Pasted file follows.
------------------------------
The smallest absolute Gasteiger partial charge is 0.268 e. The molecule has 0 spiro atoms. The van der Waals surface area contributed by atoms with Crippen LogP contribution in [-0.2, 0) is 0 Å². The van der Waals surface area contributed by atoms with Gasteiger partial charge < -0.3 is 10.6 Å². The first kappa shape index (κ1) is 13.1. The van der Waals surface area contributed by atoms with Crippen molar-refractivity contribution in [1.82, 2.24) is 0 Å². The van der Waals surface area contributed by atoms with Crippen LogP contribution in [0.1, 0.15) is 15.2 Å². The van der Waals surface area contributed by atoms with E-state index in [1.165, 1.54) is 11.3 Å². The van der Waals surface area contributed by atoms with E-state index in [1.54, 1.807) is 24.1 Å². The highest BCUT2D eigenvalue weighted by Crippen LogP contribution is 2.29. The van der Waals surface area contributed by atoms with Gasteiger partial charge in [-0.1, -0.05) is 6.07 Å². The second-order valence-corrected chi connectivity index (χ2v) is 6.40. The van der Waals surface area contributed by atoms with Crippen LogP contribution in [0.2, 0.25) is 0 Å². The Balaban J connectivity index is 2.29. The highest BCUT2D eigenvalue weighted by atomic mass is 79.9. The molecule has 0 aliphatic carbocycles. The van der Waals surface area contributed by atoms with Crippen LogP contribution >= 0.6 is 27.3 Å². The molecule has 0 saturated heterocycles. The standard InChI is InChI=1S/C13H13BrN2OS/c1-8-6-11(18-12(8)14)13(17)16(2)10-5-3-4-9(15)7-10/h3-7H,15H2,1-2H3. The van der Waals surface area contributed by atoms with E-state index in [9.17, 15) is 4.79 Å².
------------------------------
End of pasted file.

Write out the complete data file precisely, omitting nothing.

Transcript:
The smallest absolute Gasteiger partial charge is 0.268 e. The molecule has 0 spiro atoms. The van der Waals surface area contributed by atoms with Crippen LogP contribution in [-0.2, 0) is 0 Å². The van der Waals surface area contributed by atoms with Gasteiger partial charge < -0.3 is 10.6 Å². The first kappa shape index (κ1) is 13.1. The van der Waals surface area contributed by atoms with Crippen molar-refractivity contribution in [1.82, 2.24) is 0 Å². The van der Waals surface area contributed by atoms with Crippen LogP contribution in [0.1, 0.15) is 15.2 Å². The van der Waals surface area contributed by atoms with E-state index in [1.165, 1.54) is 11.3 Å². The van der Waals surface area contributed by atoms with E-state index in [1.54, 1.807) is 24.1 Å². The highest BCUT2D eigenvalue weighted by Crippen LogP contribution is 2.29. The van der Waals surface area contributed by atoms with Gasteiger partial charge in [-0.1, -0.05) is 6.07 Å². The second-order valence-corrected chi connectivity index (χ2v) is 6.40. The van der Waals surface area contributed by atoms with Crippen LogP contribution in [0.2, 0.25) is 0 Å². The Balaban J connectivity index is 2.29. The highest BCUT2D eigenvalue weighted by atomic mass is 79.9. The molecule has 0 aliphatic carbocycles. The van der Waals surface area contributed by atoms with Crippen LogP contribution >= 0.6 is 27.3 Å². The molecule has 0 saturated heterocycles. The standard InChI is InChI=1S/C13H13BrN2OS/c1-8-6-11(18-12(8)14)13(17)16(2)10-5-3-4-9(15)7-10/h3-7H,15H2,1-2H3. The van der Waals surface area contributed by atoms with E-state index in [9.17, 15) is 4.79 Å².